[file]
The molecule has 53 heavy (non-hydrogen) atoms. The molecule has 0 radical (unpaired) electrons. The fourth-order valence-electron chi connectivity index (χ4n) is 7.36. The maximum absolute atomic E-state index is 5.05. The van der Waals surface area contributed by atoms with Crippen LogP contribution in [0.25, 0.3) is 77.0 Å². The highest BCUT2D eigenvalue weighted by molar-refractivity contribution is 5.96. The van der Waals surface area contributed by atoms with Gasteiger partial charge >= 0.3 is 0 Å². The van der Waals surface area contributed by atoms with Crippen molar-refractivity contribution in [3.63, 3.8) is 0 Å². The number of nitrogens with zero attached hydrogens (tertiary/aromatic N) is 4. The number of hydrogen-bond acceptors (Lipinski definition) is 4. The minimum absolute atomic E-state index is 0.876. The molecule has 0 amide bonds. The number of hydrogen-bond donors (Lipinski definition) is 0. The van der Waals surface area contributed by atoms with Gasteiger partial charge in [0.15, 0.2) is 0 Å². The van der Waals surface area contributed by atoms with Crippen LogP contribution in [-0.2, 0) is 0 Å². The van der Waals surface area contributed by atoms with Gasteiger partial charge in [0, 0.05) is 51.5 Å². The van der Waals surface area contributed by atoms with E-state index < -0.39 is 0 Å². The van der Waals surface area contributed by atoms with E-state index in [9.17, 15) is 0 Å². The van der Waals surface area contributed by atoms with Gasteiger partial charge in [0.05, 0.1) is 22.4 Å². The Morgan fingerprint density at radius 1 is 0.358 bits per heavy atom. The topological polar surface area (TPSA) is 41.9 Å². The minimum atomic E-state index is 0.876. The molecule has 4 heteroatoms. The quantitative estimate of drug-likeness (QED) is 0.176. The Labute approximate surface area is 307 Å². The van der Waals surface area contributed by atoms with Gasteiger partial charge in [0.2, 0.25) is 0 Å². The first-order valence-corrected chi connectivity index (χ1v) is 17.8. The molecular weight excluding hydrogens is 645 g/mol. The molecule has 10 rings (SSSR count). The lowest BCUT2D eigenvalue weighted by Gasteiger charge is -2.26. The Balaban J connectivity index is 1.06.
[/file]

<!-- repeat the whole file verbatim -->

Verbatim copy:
The molecule has 53 heavy (non-hydrogen) atoms. The molecule has 0 radical (unpaired) electrons. The fourth-order valence-electron chi connectivity index (χ4n) is 7.36. The maximum absolute atomic E-state index is 5.05. The van der Waals surface area contributed by atoms with Crippen LogP contribution in [0.25, 0.3) is 77.0 Å². The highest BCUT2D eigenvalue weighted by molar-refractivity contribution is 5.96. The van der Waals surface area contributed by atoms with Gasteiger partial charge >= 0.3 is 0 Å². The van der Waals surface area contributed by atoms with Crippen molar-refractivity contribution in [3.63, 3.8) is 0 Å². The number of nitrogens with zero attached hydrogens (tertiary/aromatic N) is 4. The number of hydrogen-bond acceptors (Lipinski definition) is 4. The minimum absolute atomic E-state index is 0.876. The molecule has 0 amide bonds. The number of hydrogen-bond donors (Lipinski definition) is 0. The van der Waals surface area contributed by atoms with Gasteiger partial charge in [0.15, 0.2) is 0 Å². The van der Waals surface area contributed by atoms with Crippen LogP contribution in [-0.2, 0) is 0 Å². The van der Waals surface area contributed by atoms with Gasteiger partial charge in [0, 0.05) is 51.5 Å². The van der Waals surface area contributed by atoms with E-state index < -0.39 is 0 Å². The van der Waals surface area contributed by atoms with E-state index in [9.17, 15) is 0 Å². The van der Waals surface area contributed by atoms with Gasteiger partial charge in [0.05, 0.1) is 22.4 Å². The Morgan fingerprint density at radius 1 is 0.358 bits per heavy atom. The topological polar surface area (TPSA) is 41.9 Å². The minimum atomic E-state index is 0.876. The molecule has 4 heteroatoms. The quantitative estimate of drug-likeness (QED) is 0.176. The Labute approximate surface area is 307 Å². The van der Waals surface area contributed by atoms with Gasteiger partial charge in [0.2, 0.25) is 0 Å². The first-order valence-corrected chi connectivity index (χ1v) is 17.8. The molecular weight excluding hydrogens is 645 g/mol. The molecule has 10 rings (SSSR count). The lowest BCUT2D eigenvalue weighted by Gasteiger charge is -2.26. The Balaban J connectivity index is 1.06.